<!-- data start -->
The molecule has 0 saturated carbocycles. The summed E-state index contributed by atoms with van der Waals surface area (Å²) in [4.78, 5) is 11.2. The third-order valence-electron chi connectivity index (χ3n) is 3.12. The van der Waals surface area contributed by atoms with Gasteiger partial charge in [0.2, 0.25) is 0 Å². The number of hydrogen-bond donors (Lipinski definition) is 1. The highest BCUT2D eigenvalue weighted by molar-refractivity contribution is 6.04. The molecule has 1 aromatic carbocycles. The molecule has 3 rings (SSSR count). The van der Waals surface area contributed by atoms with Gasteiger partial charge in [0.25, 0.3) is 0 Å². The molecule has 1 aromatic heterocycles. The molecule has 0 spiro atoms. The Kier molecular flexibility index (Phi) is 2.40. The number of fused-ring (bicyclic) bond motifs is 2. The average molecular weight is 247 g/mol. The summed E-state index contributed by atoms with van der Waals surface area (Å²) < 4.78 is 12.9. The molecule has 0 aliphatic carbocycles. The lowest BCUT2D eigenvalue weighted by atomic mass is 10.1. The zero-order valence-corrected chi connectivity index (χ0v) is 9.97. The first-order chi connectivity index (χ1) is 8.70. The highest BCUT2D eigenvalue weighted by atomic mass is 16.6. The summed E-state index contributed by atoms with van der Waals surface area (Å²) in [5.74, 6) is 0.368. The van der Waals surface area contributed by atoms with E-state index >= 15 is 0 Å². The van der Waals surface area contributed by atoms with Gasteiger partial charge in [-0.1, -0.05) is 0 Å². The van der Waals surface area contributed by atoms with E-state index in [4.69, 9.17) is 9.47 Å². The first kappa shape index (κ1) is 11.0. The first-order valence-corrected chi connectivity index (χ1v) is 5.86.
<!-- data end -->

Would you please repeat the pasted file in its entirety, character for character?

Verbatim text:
The molecule has 0 saturated carbocycles. The summed E-state index contributed by atoms with van der Waals surface area (Å²) in [4.78, 5) is 11.2. The third-order valence-electron chi connectivity index (χ3n) is 3.12. The van der Waals surface area contributed by atoms with Gasteiger partial charge in [0.2, 0.25) is 0 Å². The number of hydrogen-bond donors (Lipinski definition) is 1. The highest BCUT2D eigenvalue weighted by molar-refractivity contribution is 6.04. The molecule has 1 aromatic carbocycles. The molecule has 3 rings (SSSR count). The van der Waals surface area contributed by atoms with Gasteiger partial charge in [0.25, 0.3) is 0 Å². The molecule has 1 aromatic heterocycles. The molecule has 0 spiro atoms. The Kier molecular flexibility index (Phi) is 2.40. The number of fused-ring (bicyclic) bond motifs is 2. The average molecular weight is 247 g/mol. The summed E-state index contributed by atoms with van der Waals surface area (Å²) < 4.78 is 12.9. The molecule has 0 aliphatic carbocycles. The lowest BCUT2D eigenvalue weighted by atomic mass is 10.1. The zero-order valence-corrected chi connectivity index (χ0v) is 9.97. The first-order chi connectivity index (χ1) is 8.70. The highest BCUT2D eigenvalue weighted by atomic mass is 16.6. The summed E-state index contributed by atoms with van der Waals surface area (Å²) in [5.74, 6) is 0.368. The van der Waals surface area contributed by atoms with E-state index >= 15 is 0 Å². The van der Waals surface area contributed by atoms with Gasteiger partial charge in [-0.1, -0.05) is 0 Å². The van der Waals surface area contributed by atoms with E-state index in [4.69, 9.17) is 9.47 Å². The first kappa shape index (κ1) is 11.0. The first-order valence-corrected chi connectivity index (χ1v) is 5.86.